July 12, 2012, 05:49 

#15 
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Michael Moor
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Hello everyone, thanks for the advice! I went through it again and found a mistake, but things are still not right.. I am trying to solve for steady Poiseulle flow on a backward staggered grid using FVM and SIMPLE, these are the initial boundary conditions that I set...
%% Wall 1,The inlet u(2,=uin; % U values are stored at i=2 v(1,=vin; % V values are stored at I=1 p(1:2,=pstaticin; % Pressure is stored at I=1, and using dp/dx=0 enters the domain at I=2 %% Wall 2, The top plate %For Poiseulle flow; No slip boundary condition: u(:,nYp)=0; v(:,nY)=0; p(:,nYp)=0; %% Wall 3, Outlet u(nX,2:nYp1)=u(nX1,2:nYp1); % First extrapolate values from the domain u(nX,2:nYp1)=u(nX1,2:nYp1)*sum(u(2,2:nYp1))/sum(u(nX,2:nYp1)); % This multiplier is the mass in divided by the mass out, which ensures continuity. v(nXp,=v(nXp1,; % See Versteeg page 273 p(nXp,2:nYp1)=0; % Constant static pressure value of '0' set at the outlet (I = NI) %% Wall 4, Plate %For Poiseulle flow; No slip boundary condition: u(:,1)=0; v(:,2)=0; p(:,1)=0; From here, I solve for the momentum equations, noting that the source term is the pressure gradient, as well as the source terms in appendix C of Versteeg. The wall shear stress also enters the umomentum equations in the central coefficient, Versteeg: Sp = (mu/delta yp)*Acell ... eqn 9.11 pg 275. Since I am using a backward staggered grid, there is no need to incorporate the inlet and outlet boundary conditions as source terms (right hand side of equation), since the hybrid differencing scheme ustilizes the already stored inlet value of uin at i=2, and the umomentum equations are calculated from i=3. Once u* and v* are calculated, solve for the pressure correction equaiton, being sure to cut the coefficients to the inlet (aW), outlet (aE), and the top and bottom plates (aN and aS), noting also that the coefficients are simply the central coeficients of the u & v momentum equations, multiplied by the density and the cellface area (rho*d*a)i,J etc... and that the source term is the continuity imbalance accross a pressure volume, i.e West face  East face + south face north face. I am using the MATLAB function BICGSTAB to solve the sets of equations... can anyone point out something wrong? REgards, 0565113@gmail.com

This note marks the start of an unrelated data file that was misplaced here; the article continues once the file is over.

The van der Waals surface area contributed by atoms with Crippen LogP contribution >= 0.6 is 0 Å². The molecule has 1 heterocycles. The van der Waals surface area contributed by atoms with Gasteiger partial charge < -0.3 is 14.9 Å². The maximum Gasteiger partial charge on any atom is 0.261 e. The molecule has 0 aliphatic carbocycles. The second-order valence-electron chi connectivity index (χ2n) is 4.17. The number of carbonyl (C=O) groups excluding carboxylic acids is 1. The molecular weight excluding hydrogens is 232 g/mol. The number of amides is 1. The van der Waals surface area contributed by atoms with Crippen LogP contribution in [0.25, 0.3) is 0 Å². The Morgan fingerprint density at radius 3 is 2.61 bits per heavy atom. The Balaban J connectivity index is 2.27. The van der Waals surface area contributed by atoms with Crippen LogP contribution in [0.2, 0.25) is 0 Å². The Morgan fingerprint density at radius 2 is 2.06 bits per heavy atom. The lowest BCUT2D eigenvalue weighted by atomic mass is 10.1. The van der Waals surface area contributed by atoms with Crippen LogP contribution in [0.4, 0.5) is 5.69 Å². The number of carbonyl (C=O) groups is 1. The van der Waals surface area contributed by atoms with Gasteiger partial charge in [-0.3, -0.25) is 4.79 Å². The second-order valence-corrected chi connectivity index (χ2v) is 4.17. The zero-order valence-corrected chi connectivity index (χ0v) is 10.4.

July 14, 2012, 02:27 

#16  
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HouKen
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Quote:
Also, I think BICGSTAB is ok but not necessary, because your grid number is certainly not so huge(maybe several hundreds or thousands). Usually backslash is far more quick for small problem. Matlab's backslash is very capable. good luck! 

July 14, 2012, 03:01 

#17  
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Arjun
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this is source of error for you, you do not apply fixed pressure boundary at the walls. Walls are always neumann conditions. 

July 14, 2012, 03:13 

#18  
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HouKen
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For pressure correction equation, as you said it is neumann boundary condition, so pressure correction on wall side is cut. For the source term because velocity on wall is 0 so it also doesn't matter. 

July 14, 2012, 03:47 

#19 
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Arjun
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Thats what you believe.
in reality it matters a lot. But in case someone is fond of debugging programs, it is good thing to believe in. :D 

July 14, 2012, 11:48 

#20 
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Michael Moor
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Thankyou so much for the reply! The pressure boundary condition here was indeed a mistake, however since my domain is I=2 to I=NI1, and J=2 to NJ1, those cells never actually came into the solution.